OK, so maybe I'm not the best person to write on this. It's not like I've had any success in the entertainment industry as a Christian (I'm only 18, geez, give me a minute) but I'm not seeing anyone else write about it and this topic has bothered me for years.
A lot of the Christian productions in film, books and music seem to have morphed into one easily dismissed stereotype. I hate that because we're called to excellence and to shine a light and that doesn't work if the light is laughed off as a poorly-made joke.
So, here are a few simple ways to try to change that reality.
1. Be honest.
I think this has got to be number one, not even just for Christians in entertainment but in life. It's sad to me that so much of the world has been disappointed by a Christian culture that pretends everything is happy and perfect and "hashtag blessed."
We have to be honest about the ugly things in our world.
We have to be honest about sin and its effects and how it wrecks people's lives.
We have to be honest about our struggles and fight against it as Christians.
Sugar-coating it won't help anyone, and it will almost certainly damage our reputation and, by implication, Christ's reputation.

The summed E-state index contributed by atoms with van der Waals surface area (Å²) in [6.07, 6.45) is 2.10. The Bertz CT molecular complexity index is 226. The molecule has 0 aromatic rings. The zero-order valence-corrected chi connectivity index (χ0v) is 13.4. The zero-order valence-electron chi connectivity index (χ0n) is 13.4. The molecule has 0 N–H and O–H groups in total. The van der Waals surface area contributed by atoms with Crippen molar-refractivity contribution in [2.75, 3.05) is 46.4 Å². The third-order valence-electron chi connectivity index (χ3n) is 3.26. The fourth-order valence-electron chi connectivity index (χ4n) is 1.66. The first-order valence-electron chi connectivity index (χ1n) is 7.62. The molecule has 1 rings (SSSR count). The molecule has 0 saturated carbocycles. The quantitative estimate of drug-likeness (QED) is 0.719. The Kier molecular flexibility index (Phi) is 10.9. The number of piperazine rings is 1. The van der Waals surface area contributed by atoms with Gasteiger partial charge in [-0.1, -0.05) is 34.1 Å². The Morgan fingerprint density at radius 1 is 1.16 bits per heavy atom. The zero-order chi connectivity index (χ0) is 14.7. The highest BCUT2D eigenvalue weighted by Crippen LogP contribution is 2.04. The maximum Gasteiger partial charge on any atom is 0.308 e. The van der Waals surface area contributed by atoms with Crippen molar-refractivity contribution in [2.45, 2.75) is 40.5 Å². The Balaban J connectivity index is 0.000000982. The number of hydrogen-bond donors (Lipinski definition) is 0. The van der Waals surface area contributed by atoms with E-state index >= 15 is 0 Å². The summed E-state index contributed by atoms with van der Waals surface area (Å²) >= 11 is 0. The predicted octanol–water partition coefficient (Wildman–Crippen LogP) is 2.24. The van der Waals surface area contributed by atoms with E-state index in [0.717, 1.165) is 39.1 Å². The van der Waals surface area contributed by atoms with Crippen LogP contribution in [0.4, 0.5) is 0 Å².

Jesus didn't sugar coat anything. He was brutally and graciously honest. Brutally in his refusal to compromise the truth, and graciously in that we cannot receive grace without truth.
Why would we even want the Light if we hadn't first seen and experienced the darkness?
2. Stop making Christian movies just for Christians.
I understand that some movies and books are meant for the Christian community, and that's absolutely fine! That's great.
However, when all Christian creators in the industry become insular in the production of movies, books, music etc. it becomes baffling to me.
We don't have the light to keep it to ourselves and marvel at it. We've been given the light, yes, to marvel over, but to shine the light, to share it with the world.
If we're consistently purposefully excluding the world from our audience, I don't think we're doing and being what God has called us to be and do.
3. It doesn't have to be explicitly Christian all the time.
That being said (point two), we can create God-honoring, beautiful art without it being explicitly labeled as "Christian." Paul says in Philippians 4:8,
Finally, brothers and sisters, whatever is true, whatever is noble, whatever is right, whatever is pure, whatever is lovely, whatever is admirable — if anything is excellent or praiseworthy — think about such things.
I can think of so many more books and movies that have benefited, uplifted and impacted me spiritually that were not labeled Christian but contained biblical themes or commendable characters or restorative storylines.
4. Don't try to be like the world.
Our job is not to convince the world that we're the same as them. We are called to be distinct salt and light, in but not of the world.
In the end, if we're trying to be like Jesus and trying to be unflinchingly honest about what God has revealed in His Word, the world may not like us.
In fact, it may hate us. It hated Jesus and he was the most perfect expression of love humanity has ever seen!
But that can't keep us from placing God as the highest priority in our lives, regardless of how successful or unsuccessful we may be.